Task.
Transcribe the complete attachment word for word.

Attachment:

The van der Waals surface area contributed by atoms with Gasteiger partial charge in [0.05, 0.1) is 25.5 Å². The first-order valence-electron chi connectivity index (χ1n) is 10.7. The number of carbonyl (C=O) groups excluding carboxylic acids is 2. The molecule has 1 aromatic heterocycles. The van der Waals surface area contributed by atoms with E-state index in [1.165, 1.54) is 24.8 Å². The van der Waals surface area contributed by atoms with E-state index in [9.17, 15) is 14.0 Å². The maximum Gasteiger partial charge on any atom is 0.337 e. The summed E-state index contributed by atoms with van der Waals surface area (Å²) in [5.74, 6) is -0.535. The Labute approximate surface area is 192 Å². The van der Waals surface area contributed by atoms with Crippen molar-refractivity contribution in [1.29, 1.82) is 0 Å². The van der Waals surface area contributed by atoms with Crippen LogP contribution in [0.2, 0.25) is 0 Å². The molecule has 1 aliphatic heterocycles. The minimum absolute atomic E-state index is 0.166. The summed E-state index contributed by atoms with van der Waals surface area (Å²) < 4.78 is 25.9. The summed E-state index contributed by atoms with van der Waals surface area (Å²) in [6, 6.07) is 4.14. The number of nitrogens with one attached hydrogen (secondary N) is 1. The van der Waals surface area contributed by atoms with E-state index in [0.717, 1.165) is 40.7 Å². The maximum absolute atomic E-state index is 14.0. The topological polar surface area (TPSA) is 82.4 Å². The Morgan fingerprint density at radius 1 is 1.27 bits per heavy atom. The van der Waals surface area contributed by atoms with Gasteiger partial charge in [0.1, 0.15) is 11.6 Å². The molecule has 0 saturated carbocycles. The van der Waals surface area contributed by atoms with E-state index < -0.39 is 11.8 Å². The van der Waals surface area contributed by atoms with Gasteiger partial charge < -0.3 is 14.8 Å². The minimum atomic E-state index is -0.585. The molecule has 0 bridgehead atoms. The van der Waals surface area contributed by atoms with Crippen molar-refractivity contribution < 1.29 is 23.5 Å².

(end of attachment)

The van der Waals surface area contributed by atoms with Gasteiger partial charge in [0.05, 0.1) is 25.5 Å². The first-order valence-electron chi connectivity index (χ1n) is 10.7. The number of carbonyl (C=O) groups excluding carboxylic acids is 2. The molecule has 1 aromatic heterocycles. The van der Waals surface area contributed by atoms with E-state index in [1.165, 1.54) is 24.8 Å². The van der Waals surface area contributed by atoms with E-state index in [9.17, 15) is 14.0 Å². The maximum Gasteiger partial charge on any atom is 0.337 e. The summed E-state index contributed by atoms with van der Waals surface area (Å²) in [5.74, 6) is -0.535. The Labute approximate surface area is 192 Å². The van der Waals surface area contributed by atoms with Crippen molar-refractivity contribution in [1.29, 1.82) is 0 Å². The van der Waals surface area contributed by atoms with Crippen LogP contribution in [0.2, 0.25) is 0 Å². The molecule has 1 aliphatic heterocycles. The minimum absolute atomic E-state index is 0.166. The summed E-state index contributed by atoms with van der Waals surface area (Å²) < 4.78 is 25.9. The summed E-state index contributed by atoms with van der Waals surface area (Å²) in [6, 6.07) is 4.14. The number of nitrogens with one attached hydrogen (secondary N) is 1. The van der Waals surface area contributed by atoms with E-state index in [0.717, 1.165) is 40.7 Å². The maximum absolute atomic E-state index is 14.0. The topological polar surface area (TPSA) is 82.4 Å². The Morgan fingerprint density at radius 1 is 1.27 bits per heavy atom. The van der Waals surface area contributed by atoms with Gasteiger partial charge in [0.1, 0.15) is 11.6 Å². The molecule has 0 saturated carbocycles. The van der Waals surface area contributed by atoms with E-state index < -0.39 is 11.8 Å². The van der Waals surface area contributed by atoms with Gasteiger partial charge < -0.3 is 14.8 Å². The minimum atomic E-state index is -0.585. The molecule has 0 bridgehead atoms. The van der Waals surface area contributed by atoms with Crippen molar-refractivity contribution < 1.29 is 23.5 Å².